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Lederer DJ, Martinez FJ. Idiopathic Pulmonary Fibrosis. N Engl J Med. 2018; 378:1811-1823 DOI: 10.1056/NEJMra1705751
Submitted by Priscilla Robles, BScPT, MSc, PhD
Idiopathic pulmonary fibrosis (IPF) is an interstitial lung disease characterized by a chronic, progressive, interstitial fibrosis of unknown cause. Its prevalence is increasing worldwide with incidence in North America and Europe being of 3 to 9 cases/100,000 person-years. This review narrates the current state of understanding of IPF.
Unexplained exertional dyspnea that progresses over a period of months to years, chronic dry cough, velcro-like crackles and low carbon monoxide diffusing capacity are nearly universal findings and should prompt physicians to consider IPF in the differential diagnosis. Pathobiologic features include recurrent epithelial-cell injury, senescent alveolar epithelial cells, profibrotic mediators leading to matrix deposition by myofibroblasts, microbiome changes, and host defense abnormalities. Older age, male sex and cigarette smoking are considered risk factors.
A focused history, physical examination and high-resolution computerized tomography and/or lung biopsy evidencing “usual interstitial pneumonia” (UIP) patterns are obtained to determine the disease presence.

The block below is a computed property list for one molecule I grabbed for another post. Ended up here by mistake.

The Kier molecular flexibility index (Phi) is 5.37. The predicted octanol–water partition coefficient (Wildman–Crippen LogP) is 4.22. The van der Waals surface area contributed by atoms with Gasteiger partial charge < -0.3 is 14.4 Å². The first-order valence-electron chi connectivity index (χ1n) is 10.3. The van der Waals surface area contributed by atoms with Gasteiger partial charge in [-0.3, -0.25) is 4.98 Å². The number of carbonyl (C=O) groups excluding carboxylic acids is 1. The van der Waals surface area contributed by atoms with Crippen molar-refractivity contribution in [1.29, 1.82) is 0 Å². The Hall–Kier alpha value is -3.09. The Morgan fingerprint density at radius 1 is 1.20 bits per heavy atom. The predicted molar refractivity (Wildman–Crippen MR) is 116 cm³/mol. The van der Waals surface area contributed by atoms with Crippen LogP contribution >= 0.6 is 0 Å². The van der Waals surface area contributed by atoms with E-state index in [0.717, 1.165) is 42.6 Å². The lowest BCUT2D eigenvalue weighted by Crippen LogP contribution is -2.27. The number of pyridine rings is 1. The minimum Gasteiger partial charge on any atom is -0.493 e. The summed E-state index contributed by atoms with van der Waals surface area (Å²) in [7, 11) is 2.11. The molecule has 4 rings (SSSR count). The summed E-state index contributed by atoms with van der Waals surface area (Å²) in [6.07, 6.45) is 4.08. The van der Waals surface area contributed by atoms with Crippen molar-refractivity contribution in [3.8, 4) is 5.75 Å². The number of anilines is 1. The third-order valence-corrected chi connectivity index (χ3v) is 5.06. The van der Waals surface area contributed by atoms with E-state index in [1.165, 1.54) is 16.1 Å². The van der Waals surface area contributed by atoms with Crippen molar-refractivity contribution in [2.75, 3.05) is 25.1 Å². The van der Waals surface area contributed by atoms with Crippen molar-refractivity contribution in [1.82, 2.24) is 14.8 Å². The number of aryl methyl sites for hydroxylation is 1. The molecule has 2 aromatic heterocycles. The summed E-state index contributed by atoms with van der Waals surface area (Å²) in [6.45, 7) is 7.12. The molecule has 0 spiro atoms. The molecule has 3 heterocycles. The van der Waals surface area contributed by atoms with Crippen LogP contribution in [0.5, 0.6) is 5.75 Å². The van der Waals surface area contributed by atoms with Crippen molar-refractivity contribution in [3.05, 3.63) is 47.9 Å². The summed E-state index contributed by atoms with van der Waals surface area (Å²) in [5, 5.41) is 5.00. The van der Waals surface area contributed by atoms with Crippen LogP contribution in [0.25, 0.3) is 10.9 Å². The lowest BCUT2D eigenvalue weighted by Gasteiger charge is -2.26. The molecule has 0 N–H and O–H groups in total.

The authors recommend nintedanib and pirfenidone as safe and effective pharmacotherapeuticals to reduce disease progression. Smoking cessation, immunization, titrated supplemental oxygen and pulmonary rehabilitation are shown to improve exercise tolerance and quality of life. Lung transplantation can prolong survival in highly selective candidates.
Approximately 10-20% of patients are at increased risk for acute exacerbation which may be triggered by a clinical event (e.g. infection, aspiration or drug toxicity), but are frequently idiopathic. Deaths mostly occur from progressive, chronic hypoxemic respiratory failure.
This disease carries a poor prognosis with a median survival of 3.8 years among adults 65 years of age and older in the U.S. Palliative care is rarely implemented for patients with IPF before end of life. Thus, continued efforts towards greater disease recognition by primary care providers with earlier involvement of multidisciplinary teams in the diagnosis process, and more preventative and individualized approaches (e.g. screening biomarkers, therapies targeting fibroproliferation) could turn IPF in a lifelong chronic disease in the future.
Owens, O.L, Beer, J.M., Gallerani, D.G., Myhren-Bennett, A.R., & McDonnell, K.K. (2018). JMIR Mhealth Uhealth; 6(5):e124.
Submitted by Julie Duff Cloutier, RN BScN, MSc. Assistant Professor Laurentian University School of Nursing.